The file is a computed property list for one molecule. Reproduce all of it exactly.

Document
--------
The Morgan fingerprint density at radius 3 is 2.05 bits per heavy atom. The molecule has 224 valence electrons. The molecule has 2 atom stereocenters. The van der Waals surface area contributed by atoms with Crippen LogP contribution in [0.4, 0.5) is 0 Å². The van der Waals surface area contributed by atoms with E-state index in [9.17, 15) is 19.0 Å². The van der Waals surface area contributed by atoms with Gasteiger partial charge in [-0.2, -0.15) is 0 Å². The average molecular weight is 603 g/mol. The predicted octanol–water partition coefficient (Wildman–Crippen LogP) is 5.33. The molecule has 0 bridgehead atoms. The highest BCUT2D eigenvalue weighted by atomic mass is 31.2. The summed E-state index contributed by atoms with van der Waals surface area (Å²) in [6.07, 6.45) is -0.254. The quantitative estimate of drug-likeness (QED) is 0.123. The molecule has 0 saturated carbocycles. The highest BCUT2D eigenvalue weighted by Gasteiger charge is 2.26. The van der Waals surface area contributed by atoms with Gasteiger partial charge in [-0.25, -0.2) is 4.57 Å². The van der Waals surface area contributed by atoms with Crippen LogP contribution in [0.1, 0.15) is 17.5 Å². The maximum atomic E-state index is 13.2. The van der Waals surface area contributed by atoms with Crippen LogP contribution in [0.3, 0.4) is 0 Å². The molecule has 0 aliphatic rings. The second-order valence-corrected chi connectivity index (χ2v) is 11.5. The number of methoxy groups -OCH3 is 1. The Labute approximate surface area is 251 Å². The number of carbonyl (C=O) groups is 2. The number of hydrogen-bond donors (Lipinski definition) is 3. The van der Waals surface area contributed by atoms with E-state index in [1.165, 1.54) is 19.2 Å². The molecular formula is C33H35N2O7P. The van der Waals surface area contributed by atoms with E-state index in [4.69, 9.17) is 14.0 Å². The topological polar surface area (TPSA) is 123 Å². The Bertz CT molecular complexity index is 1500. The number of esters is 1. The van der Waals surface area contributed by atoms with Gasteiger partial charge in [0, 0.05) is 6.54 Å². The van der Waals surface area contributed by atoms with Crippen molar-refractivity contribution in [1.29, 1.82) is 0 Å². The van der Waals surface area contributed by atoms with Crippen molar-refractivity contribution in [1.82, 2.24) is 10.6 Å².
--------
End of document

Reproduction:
The Morgan fingerprint density at radius 3 is 2.05 bits per heavy atom. The molecule has 224 valence electrons. The molecule has 2 atom stereocenters. The van der Waals surface area contributed by atoms with Crippen LogP contribution in [0.4, 0.5) is 0 Å². The van der Waals surface area contributed by atoms with E-state index in [9.17, 15) is 19.0 Å². The van der Waals surface area contributed by atoms with Gasteiger partial charge in [-0.2, -0.15) is 0 Å². The average molecular weight is 603 g/mol. The predicted octanol–water partition coefficient (Wildman–Crippen LogP) is 5.33. The molecule has 0 bridgehead atoms. The highest BCUT2D eigenvalue weighted by atomic mass is 31.2. The summed E-state index contributed by atoms with van der Waals surface area (Å²) in [6.07, 6.45) is -0.254. The quantitative estimate of drug-likeness (QED) is 0.123. The molecule has 0 saturated carbocycles. The highest BCUT2D eigenvalue weighted by Gasteiger charge is 2.26. The van der Waals surface area contributed by atoms with Gasteiger partial charge in [-0.25, -0.2) is 4.57 Å². The van der Waals surface area contributed by atoms with Crippen LogP contribution in [0.1, 0.15) is 17.5 Å². The maximum atomic E-state index is 13.2. The van der Waals surface area contributed by atoms with Crippen LogP contribution in [0.3, 0.4) is 0 Å². The molecule has 0 aliphatic rings. The second-order valence-corrected chi connectivity index (χ2v) is 11.5. The number of methoxy groups -OCH3 is 1. The Labute approximate surface area is 251 Å². The number of carbonyl (C=O) groups is 2. The number of hydrogen-bond donors (Lipinski definition) is 3. The van der Waals surface area contributed by atoms with E-state index in [1.165, 1.54) is 19.2 Å². The molecular formula is C33H35N2O7P. The van der Waals surface area contributed by atoms with E-state index in [4.69, 9.17) is 14.0 Å². The topological polar surface area (TPSA) is 123 Å². The Bertz CT molecular complexity index is 1500. The number of esters is 1. The van der Waals surface area contributed by atoms with Gasteiger partial charge in [0, 0.05) is 6.54 Å². The van der Waals surface area contributed by atoms with Crippen molar-refractivity contribution in [1.29, 1.82) is 0 Å². The van der Waals surface area contributed by atoms with Crippen molar-refractivity contribution in [1.82, 2.24) is 10.6 Å².